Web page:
Made in the immediate aftermath of World War II, Capra’s film initially failed to connect with audiences that were used to his prewar movies known for their snappy dialogue and light comedic touches. Postwar moviegoers were in the mood for joviality, so despite being a critical success, the film was a box-office disappointment. It was only after It’s a Wonderful Life temporarily fell out of copyright and was broadcast routinely on television at Christmastime that the film built a widespread following. George Bailey, Mr. Potter, and Clarence are among the most well-known characters in film history, and names and dialogue from the film have become common references in popular culture. After showing the 12-year-old George saving his brother’s life in the frozen ice of Bedford Falls, New York, Capra takes the audience, via Clarence’s eyes, through the ripple effects of the heroic moment. George catches a bad cold from the rescue; the resulting infection costs him his hearing in one ear and prevents him from returning to his job at the drug store for weeks. When he does, he finds his boss, Mr. Gower, despondent, irritable and drunk in the back room, a common theme in a film that, despite its prominence as a Christmas movie, is quite dark.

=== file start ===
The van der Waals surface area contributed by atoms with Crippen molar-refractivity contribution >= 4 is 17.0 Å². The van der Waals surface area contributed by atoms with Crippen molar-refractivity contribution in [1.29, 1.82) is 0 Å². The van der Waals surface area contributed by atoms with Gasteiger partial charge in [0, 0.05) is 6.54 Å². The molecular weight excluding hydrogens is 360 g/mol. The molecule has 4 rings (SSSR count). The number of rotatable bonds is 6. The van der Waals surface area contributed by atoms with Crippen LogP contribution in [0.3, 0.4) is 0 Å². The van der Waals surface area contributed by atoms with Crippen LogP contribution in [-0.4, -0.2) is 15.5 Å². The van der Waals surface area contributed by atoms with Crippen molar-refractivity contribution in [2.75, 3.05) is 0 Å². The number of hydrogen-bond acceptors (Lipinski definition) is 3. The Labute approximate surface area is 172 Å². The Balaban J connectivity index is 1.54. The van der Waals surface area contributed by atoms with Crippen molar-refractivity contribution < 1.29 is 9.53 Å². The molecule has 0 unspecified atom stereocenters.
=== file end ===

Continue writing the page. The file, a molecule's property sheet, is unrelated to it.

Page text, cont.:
More than once every year, and not always around Christmas, I sit down to watch my all-time favorite film, Frank Capra’s 1946 classic It’s a Wonderful Life. The film tells the story of George Bailey, played by Jimmy Stewart, who encounters a crisis on Christmas Eve when his elderly uncle misplaces $8,000 from the shareholders of the family business, leading George to believe he is a failure—worth more dead than alive. A guardian angel, sent from the heavens to protect him, gives George a glimpse of what the world would be like without him. Persuaded of his value to his community, he breaks out of his suicidal depression, returns home to his family and realizes that the love and fellowship of others is what makes one’s life truly wonderful. Beyond the inspirational qualities and memorable moments that make the movie a beloved holiday staple, It’s a Wonderful Life can be explored and viewed in another way: as a presentation of history on the screen. In 2015, staff at the Smithsonian’s National Museum of American History started the History Film Forum to explore film as public history. Many Americans and people from all over the world learn history from movies; the discussions we’ve hosted among scholars, filmmakers and audiences explore that dynamic in valuable and meaningful ways. This year, the forum examined both narrative and documentary films ranging from Questlove’s remarkable Summer of Soul on the 1969 Harlem Cultural Festival to The Courier with Benedict Cumberbatch, which looks at the thrilling tale of a Cold War-era spy. Every year, films such as these are explicitly intended to present historical stories and impress upon viewers a little-known narrative of the past. But other films that don’t have that educational intention nevertheless end up edifying (or miseducating) their viewers about history, particularly when watched decades after their release. In fact, as my colleague, the museum’s entertainment curator Ryan Lintelman, said in our recent discussion on It’s a Wonderful Life, “Some of the movies that are seen by the most people around the world probably have had the most impact even though they’re sometimes not directly dealing with weighty political issues.” (Source: www.smithsonianmag.com)